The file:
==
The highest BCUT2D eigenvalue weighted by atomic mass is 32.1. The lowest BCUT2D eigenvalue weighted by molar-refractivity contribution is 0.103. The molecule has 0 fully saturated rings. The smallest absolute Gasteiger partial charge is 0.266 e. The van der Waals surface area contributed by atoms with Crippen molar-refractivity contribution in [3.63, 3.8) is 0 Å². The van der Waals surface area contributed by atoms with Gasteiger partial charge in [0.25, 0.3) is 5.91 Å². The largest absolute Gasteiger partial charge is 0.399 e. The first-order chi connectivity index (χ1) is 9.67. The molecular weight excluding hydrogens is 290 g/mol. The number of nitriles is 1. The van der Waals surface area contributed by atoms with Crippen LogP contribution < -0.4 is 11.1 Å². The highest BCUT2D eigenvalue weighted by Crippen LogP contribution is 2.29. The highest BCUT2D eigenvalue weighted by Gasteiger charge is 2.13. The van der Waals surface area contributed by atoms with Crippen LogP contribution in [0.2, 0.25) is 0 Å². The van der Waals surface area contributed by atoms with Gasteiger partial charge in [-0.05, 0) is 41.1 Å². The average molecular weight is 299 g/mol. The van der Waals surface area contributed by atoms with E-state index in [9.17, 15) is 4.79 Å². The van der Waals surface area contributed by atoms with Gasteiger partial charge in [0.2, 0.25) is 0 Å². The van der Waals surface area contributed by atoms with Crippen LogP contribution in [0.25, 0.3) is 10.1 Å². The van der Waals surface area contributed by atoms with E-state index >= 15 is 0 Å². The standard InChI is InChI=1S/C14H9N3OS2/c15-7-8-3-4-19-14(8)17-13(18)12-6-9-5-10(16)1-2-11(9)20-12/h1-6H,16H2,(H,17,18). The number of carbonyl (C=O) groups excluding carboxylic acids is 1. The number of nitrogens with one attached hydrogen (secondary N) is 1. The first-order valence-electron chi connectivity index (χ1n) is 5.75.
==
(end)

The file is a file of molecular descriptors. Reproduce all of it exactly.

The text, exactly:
The highest BCUT2D eigenvalue weighted by atomic mass is 32.1. The lowest BCUT2D eigenvalue weighted by molar-refractivity contribution is 0.103. The molecule has 0 fully saturated rings. The smallest absolute Gasteiger partial charge is 0.266 e. The van der Waals surface area contributed by atoms with Crippen molar-refractivity contribution in [3.63, 3.8) is 0 Å². The van der Waals surface area contributed by atoms with Gasteiger partial charge in [0.25, 0.3) is 5.91 Å². The largest absolute Gasteiger partial charge is 0.399 e. The first-order chi connectivity index (χ1) is 9.67. The molecular weight excluding hydrogens is 290 g/mol. The number of nitriles is 1. The van der Waals surface area contributed by atoms with Crippen LogP contribution < -0.4 is 11.1 Å². The highest BCUT2D eigenvalue weighted by Crippen LogP contribution is 2.29. The highest BCUT2D eigenvalue weighted by Gasteiger charge is 2.13. The van der Waals surface area contributed by atoms with Crippen LogP contribution in [0.2, 0.25) is 0 Å². The van der Waals surface area contributed by atoms with Gasteiger partial charge in [-0.05, 0) is 41.1 Å². The average molecular weight is 299 g/mol. The van der Waals surface area contributed by atoms with E-state index in [9.17, 15) is 4.79 Å². The van der Waals surface area contributed by atoms with Gasteiger partial charge in [0.2, 0.25) is 0 Å². The van der Waals surface area contributed by atoms with Crippen LogP contribution in [0.25, 0.3) is 10.1 Å². The van der Waals surface area contributed by atoms with E-state index >= 15 is 0 Å². The standard InChI is InChI=1S/C14H9N3OS2/c15-7-8-3-4-19-14(8)17-13(18)12-6-9-5-10(16)1-2-11(9)20-12/h1-6H,16H2,(H,17,18). The number of carbonyl (C=O) groups excluding carboxylic acids is 1. The number of nitrogens with one attached hydrogen (secondary N) is 1. The first-order valence-electron chi connectivity index (χ1n) is 5.75.